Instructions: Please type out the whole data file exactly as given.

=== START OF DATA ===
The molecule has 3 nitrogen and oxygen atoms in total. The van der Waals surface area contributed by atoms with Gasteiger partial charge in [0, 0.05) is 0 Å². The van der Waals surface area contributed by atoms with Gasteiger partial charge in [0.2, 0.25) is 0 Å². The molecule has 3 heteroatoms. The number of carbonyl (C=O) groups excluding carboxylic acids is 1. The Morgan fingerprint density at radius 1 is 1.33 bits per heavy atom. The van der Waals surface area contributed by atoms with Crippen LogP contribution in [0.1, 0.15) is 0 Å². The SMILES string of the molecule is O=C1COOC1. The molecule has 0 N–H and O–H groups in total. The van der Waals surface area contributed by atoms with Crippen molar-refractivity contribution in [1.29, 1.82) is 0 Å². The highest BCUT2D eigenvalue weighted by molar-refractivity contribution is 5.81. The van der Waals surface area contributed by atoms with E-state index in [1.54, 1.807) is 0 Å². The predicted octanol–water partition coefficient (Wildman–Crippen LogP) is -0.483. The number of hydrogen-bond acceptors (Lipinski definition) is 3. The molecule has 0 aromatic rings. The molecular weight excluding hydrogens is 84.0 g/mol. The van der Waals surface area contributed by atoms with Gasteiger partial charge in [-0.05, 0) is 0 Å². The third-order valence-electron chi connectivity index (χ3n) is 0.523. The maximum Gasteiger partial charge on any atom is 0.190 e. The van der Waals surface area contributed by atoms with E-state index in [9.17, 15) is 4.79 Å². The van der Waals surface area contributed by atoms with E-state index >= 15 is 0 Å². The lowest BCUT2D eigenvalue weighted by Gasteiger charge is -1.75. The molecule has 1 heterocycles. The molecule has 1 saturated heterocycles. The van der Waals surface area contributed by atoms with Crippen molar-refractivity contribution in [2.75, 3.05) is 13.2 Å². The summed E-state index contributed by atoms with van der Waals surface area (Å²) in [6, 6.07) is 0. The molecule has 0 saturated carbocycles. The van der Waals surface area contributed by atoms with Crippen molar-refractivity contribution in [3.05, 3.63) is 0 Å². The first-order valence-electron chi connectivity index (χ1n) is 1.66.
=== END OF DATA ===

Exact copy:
The molecule has 3 nitrogen and oxygen atoms in total. The van der Waals surface area contributed by atoms with Gasteiger partial charge in [0, 0.05) is 0 Å². The van der Waals surface area contributed by atoms with Gasteiger partial charge in [0.2, 0.25) is 0 Å². The molecule has 3 heteroatoms. The number of carbonyl (C=O) groups excluding carboxylic acids is 1. The Morgan fingerprint density at radius 1 is 1.33 bits per heavy atom. The van der Waals surface area contributed by atoms with Crippen LogP contribution in [0.1, 0.15) is 0 Å². The SMILES string of the molecule is O=C1COOC1. The molecule has 0 N–H and O–H groups in total. The van der Waals surface area contributed by atoms with Crippen molar-refractivity contribution in [1.29, 1.82) is 0 Å². The highest BCUT2D eigenvalue weighted by molar-refractivity contribution is 5.81. The van der Waals surface area contributed by atoms with E-state index in [1.54, 1.807) is 0 Å². The predicted octanol–water partition coefficient (Wildman–Crippen LogP) is -0.483. The number of hydrogen-bond acceptors (Lipinski definition) is 3. The molecule has 0 aromatic rings. The molecular weight excluding hydrogens is 84.0 g/mol. The van der Waals surface area contributed by atoms with Gasteiger partial charge in [-0.05, 0) is 0 Å². The third-order valence-electron chi connectivity index (χ3n) is 0.523. The maximum Gasteiger partial charge on any atom is 0.190 e. The van der Waals surface area contributed by atoms with E-state index in [9.17, 15) is 4.79 Å². The van der Waals surface area contributed by atoms with E-state index >= 15 is 0 Å². The lowest BCUT2D eigenvalue weighted by Gasteiger charge is -1.75. The molecule has 1 heterocycles. The molecule has 1 saturated heterocycles. The van der Waals surface area contributed by atoms with Crippen molar-refractivity contribution in [2.75, 3.05) is 13.2 Å². The summed E-state index contributed by atoms with van der Waals surface area (Å²) in [6, 6.07) is 0. The molecule has 0 saturated carbocycles. The van der Waals surface area contributed by atoms with Crippen molar-refractivity contribution in [3.05, 3.63) is 0 Å². The first-order valence-electron chi connectivity index (χ1n) is 1.66.